Jump to content

SaturnWolf

TSS Member
  • Content Count

    546
  • Joined

  • Last visited

  • Days Won

    4

Posts posted by SaturnWolf


  1. Speaking as a game developer, what I'll say is about good game design is...quite a few points, actually.

     

    1. Games Need to Play Fair.
      • Take for instance, something like Crash Bandicoot's collapsing platforms. The platforms shake and emit a noise. The player thinks, "Hey, this platform is unstable. I need to get off of this and keep moving ahead." That's good! That works. On the opposite side of the spectrum, we have notoriously difficult games like the Sonic Advance trilogy. Often times the player is moving too fast, or the camera wasn't cooperating because of the GameBoy Advance's small screen, or for whatever reason it may be, they may end up falling into a bottomless pit, or hit by an enemy that they didn't see coming, or will be blindsided and crushed by a moving block. Again, games need to play fair: this is where games like Sonic Rush improved upon the formula. The boost button pretty much eliminates the worry of running into enemies (assuming you keep your flow moving by destroy enemies, collecting rings, and pulling off tricks), but it's not TOO easy. 
      2. It Needs to WORK.
    2. This is quite literally the most important part of any game. To quote the Angry Video Game Nerd, 
      Quote

      What's the most important part of any game? Well, being able to f*cking play it!"

      This is what sets games about: those that work, and those that don't. And by work, I don't mean "Well, make the best of it!" No no, I mean, they need to FUNCTION. And properly! This is the biggest reason why games like Superman 64 are bad games: They don't work. Going back to my example of Crash Bandicoot, while it may not be mindblowing today like it was back then, it still functions and is a good, well designed, well made, fun game. Nothing about it is especially cheap or unfair.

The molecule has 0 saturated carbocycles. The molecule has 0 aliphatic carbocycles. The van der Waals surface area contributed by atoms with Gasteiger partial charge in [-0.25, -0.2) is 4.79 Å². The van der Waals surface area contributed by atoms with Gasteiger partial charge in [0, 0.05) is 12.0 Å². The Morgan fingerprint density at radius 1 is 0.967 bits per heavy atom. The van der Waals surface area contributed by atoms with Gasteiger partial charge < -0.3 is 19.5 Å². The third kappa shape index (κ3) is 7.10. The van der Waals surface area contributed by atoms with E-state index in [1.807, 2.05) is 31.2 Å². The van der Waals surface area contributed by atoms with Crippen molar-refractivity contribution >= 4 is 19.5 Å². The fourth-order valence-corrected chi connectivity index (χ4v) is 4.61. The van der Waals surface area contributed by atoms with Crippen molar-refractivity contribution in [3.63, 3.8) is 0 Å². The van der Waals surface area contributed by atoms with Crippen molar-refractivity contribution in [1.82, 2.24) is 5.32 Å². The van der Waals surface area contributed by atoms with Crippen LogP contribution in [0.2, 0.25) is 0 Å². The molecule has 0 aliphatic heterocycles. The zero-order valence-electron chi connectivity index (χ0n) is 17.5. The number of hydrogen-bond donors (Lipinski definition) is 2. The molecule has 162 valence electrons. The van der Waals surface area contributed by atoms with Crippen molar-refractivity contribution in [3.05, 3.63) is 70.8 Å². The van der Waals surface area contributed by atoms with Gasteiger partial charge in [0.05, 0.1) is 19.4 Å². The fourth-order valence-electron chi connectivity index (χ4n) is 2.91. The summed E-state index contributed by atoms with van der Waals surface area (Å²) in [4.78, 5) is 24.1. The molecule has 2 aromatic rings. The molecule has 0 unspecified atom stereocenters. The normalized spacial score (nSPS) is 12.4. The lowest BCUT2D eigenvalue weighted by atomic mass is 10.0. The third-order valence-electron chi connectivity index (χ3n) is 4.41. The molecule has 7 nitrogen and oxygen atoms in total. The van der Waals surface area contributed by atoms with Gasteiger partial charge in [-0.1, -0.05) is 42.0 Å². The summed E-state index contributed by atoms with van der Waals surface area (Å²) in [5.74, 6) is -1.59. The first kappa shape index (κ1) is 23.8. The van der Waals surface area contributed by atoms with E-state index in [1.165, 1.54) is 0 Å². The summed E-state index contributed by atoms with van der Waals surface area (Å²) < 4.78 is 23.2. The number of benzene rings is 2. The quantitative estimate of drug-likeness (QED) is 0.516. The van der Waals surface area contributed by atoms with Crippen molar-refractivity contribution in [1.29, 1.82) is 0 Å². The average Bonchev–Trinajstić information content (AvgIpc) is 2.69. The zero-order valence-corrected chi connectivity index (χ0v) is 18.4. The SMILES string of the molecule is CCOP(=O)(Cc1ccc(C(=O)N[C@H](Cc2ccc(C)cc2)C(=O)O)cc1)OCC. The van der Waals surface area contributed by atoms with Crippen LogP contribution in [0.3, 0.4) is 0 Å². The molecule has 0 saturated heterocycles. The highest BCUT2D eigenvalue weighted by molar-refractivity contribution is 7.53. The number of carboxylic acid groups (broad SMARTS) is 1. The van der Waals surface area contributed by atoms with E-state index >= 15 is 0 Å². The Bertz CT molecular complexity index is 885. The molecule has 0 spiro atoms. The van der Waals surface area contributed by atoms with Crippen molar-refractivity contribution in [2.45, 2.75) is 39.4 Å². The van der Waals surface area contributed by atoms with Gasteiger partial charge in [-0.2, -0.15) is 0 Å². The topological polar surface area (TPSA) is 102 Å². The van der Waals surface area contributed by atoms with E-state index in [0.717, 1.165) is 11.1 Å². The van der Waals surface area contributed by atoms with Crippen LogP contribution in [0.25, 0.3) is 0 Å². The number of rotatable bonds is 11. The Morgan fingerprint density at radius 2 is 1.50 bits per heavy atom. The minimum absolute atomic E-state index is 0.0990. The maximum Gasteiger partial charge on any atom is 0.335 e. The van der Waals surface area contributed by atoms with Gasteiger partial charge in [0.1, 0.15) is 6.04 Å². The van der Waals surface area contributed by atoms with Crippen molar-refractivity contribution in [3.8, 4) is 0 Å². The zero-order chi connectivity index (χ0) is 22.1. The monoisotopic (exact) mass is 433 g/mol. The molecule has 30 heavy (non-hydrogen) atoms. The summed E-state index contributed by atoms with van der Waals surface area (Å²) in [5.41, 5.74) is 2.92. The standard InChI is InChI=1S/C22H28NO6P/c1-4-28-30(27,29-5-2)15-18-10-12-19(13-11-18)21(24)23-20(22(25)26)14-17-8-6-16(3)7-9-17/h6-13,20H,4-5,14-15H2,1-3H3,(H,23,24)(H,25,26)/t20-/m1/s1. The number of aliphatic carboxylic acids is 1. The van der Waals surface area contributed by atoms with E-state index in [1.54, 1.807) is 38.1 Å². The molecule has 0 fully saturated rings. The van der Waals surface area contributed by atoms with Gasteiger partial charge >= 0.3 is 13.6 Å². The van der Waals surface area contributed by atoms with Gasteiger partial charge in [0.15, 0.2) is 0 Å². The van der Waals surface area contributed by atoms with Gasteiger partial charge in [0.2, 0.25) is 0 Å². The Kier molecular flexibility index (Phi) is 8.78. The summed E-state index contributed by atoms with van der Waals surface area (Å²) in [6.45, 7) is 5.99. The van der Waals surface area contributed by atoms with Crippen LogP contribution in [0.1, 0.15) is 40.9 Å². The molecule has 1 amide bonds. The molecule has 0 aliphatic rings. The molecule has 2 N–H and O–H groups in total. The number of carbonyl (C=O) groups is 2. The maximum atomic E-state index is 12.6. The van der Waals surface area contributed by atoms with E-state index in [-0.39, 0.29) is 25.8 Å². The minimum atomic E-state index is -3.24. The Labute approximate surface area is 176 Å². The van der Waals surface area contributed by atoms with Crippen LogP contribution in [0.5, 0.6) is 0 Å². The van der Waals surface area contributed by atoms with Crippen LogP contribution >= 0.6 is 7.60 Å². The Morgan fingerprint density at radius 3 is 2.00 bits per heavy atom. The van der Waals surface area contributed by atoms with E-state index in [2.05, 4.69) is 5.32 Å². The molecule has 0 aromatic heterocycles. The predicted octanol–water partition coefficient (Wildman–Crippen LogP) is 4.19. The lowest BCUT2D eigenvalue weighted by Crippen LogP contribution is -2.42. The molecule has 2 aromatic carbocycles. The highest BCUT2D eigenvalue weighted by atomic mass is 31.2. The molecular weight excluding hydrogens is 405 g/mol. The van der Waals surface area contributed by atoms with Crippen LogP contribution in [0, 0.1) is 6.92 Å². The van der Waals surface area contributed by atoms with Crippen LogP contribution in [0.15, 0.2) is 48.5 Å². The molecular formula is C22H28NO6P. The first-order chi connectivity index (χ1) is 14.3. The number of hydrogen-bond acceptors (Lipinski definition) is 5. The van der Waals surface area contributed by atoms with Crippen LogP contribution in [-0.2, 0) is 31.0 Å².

I had some more that I wanted to mention, but they're not really coming to me right now! :P


  2. I think they have something great going with Sonic Mania. Aside from me being a total Classic Sonic fanboy who is totally biased, it could be a sign of things to come, maybe a more Mega Man-esque structure of game releases? We have what, Classic, X, Zero, etc....Sonic could use something like that since, let's face it, Sonic never has stuck around in one place for very long. He's constantly changing styles. Classic, Dreamcast, Boost, the things that all the handheld games had going on...you get the idea.

     

    So Classic Sonic could be making a return like that. But the question is, does Sega have plans to follow that, or?


  3. 3 minutes ago, YoshiParty said:

    So, anyone wanna take a guess of how the Special Stages are gonna be like?

    I'm hoping that they're something new. I really don't want another half-pipe special stage.

    Agreed, although honestly, I can only see them return to that. But if they absolutely HAVE to reuse a special stage...I wouldn't mind seeing the Knuckles Chaotix kind of Special Stage return, those were REALLY cool. But alas, Sega seems to have an uncomfortable lust for the half pipe.


  4. Not recently, they all just sort of...stopped happening in general around the time I started Jr. High. 

     

    But back in Elementary school, I used to have them all the time. I even had a journal keeping track of them, but I sort of lost that and haven't been able to find it.


  5. I've heard a lot people complain that "Sonic Team should've kept the Boost formula instead of f***ing around with experimental s*** like the Parkour", but why though ?

    Because as has already been said; Sonic has always struggled with consistency. That's one of the biggest issues with the games; Sonic Team has ADD. They, frustratingly, NEVER stay in one place for too long. I think that the boost trilogy was kind of a fluke in how the three games using it managed to stay relatively similar to each other. But after how panned Sonic Lost World's play style was, what they do next is totally up in the air. Do they improve it? Well, that would require some fundamental changes and scrapping the level design that Lost World had.

     

    Do they come up with a new style all together? In many ways, that'd be worse. That would, in the eyes of the consumer, say that Sega won't even bother to expand upon ideas. That would also make the whole consistency issue worse because the style would have only lasted for one game.

     

    At least, that's the way I figure it.

×
×
  • Create New...

Important Information

You must read and accept our Terms of Use and Privacy Policy to continue using this website. We have placed cookies on your device to help make this website better. You can adjust your cookie settings, otherwise we'll assume you're okay to continue.